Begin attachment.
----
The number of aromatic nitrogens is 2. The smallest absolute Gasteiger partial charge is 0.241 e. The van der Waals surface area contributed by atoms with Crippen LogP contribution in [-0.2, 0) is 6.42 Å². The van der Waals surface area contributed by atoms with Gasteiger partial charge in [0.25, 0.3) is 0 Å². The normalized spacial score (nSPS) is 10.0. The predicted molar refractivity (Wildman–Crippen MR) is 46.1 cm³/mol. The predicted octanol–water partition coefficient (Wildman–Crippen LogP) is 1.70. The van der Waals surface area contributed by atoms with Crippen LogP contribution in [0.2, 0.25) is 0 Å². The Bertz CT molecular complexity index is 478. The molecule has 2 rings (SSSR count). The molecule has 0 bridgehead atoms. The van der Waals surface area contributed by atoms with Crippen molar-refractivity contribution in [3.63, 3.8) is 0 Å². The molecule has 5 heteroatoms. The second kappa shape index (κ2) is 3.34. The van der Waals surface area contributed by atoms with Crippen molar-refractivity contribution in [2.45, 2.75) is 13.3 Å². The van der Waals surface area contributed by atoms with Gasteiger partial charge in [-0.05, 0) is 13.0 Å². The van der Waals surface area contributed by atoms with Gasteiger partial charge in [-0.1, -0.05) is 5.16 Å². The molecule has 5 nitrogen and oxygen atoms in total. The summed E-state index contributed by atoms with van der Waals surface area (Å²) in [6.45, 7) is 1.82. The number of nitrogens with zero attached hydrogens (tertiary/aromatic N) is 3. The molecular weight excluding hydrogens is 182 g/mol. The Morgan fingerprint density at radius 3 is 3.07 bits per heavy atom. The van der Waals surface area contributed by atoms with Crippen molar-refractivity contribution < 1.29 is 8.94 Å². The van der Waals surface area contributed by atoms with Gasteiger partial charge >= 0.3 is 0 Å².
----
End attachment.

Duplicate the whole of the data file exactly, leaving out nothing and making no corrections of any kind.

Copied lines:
The number of aromatic nitrogens is 2. The smallest absolute Gasteiger partial charge is 0.241 e. The van der Waals surface area contributed by atoms with Crippen LogP contribution in [-0.2, 0) is 6.42 Å². The van der Waals surface area contributed by atoms with Gasteiger partial charge in [0.25, 0.3) is 0 Å². The normalized spacial score (nSPS) is 10.0. The predicted molar refractivity (Wildman–Crippen MR) is 46.1 cm³/mol. The predicted octanol–water partition coefficient (Wildman–Crippen LogP) is 1.70. The van der Waals surface area contributed by atoms with Crippen LogP contribution in [0.2, 0.25) is 0 Å². The Bertz CT molecular complexity index is 478. The molecule has 2 rings (SSSR count). The molecule has 0 bridgehead atoms. The van der Waals surface area contributed by atoms with Crippen molar-refractivity contribution in [3.63, 3.8) is 0 Å². The molecule has 5 heteroatoms. The second kappa shape index (κ2) is 3.34. The van der Waals surface area contributed by atoms with Crippen molar-refractivity contribution in [2.45, 2.75) is 13.3 Å². The van der Waals surface area contributed by atoms with Gasteiger partial charge in [-0.05, 0) is 13.0 Å². The van der Waals surface area contributed by atoms with Gasteiger partial charge in [-0.1, -0.05) is 5.16 Å². The molecule has 5 nitrogen and oxygen atoms in total. The summed E-state index contributed by atoms with van der Waals surface area (Å²) in [6.45, 7) is 1.82. The number of nitrogens with zero attached hydrogens (tertiary/aromatic N) is 3. The molecular weight excluding hydrogens is 182 g/mol. The Morgan fingerprint density at radius 3 is 3.07 bits per heavy atom. The van der Waals surface area contributed by atoms with Crippen molar-refractivity contribution < 1.29 is 8.94 Å². The van der Waals surface area contributed by atoms with Gasteiger partial charge >= 0.3 is 0 Å².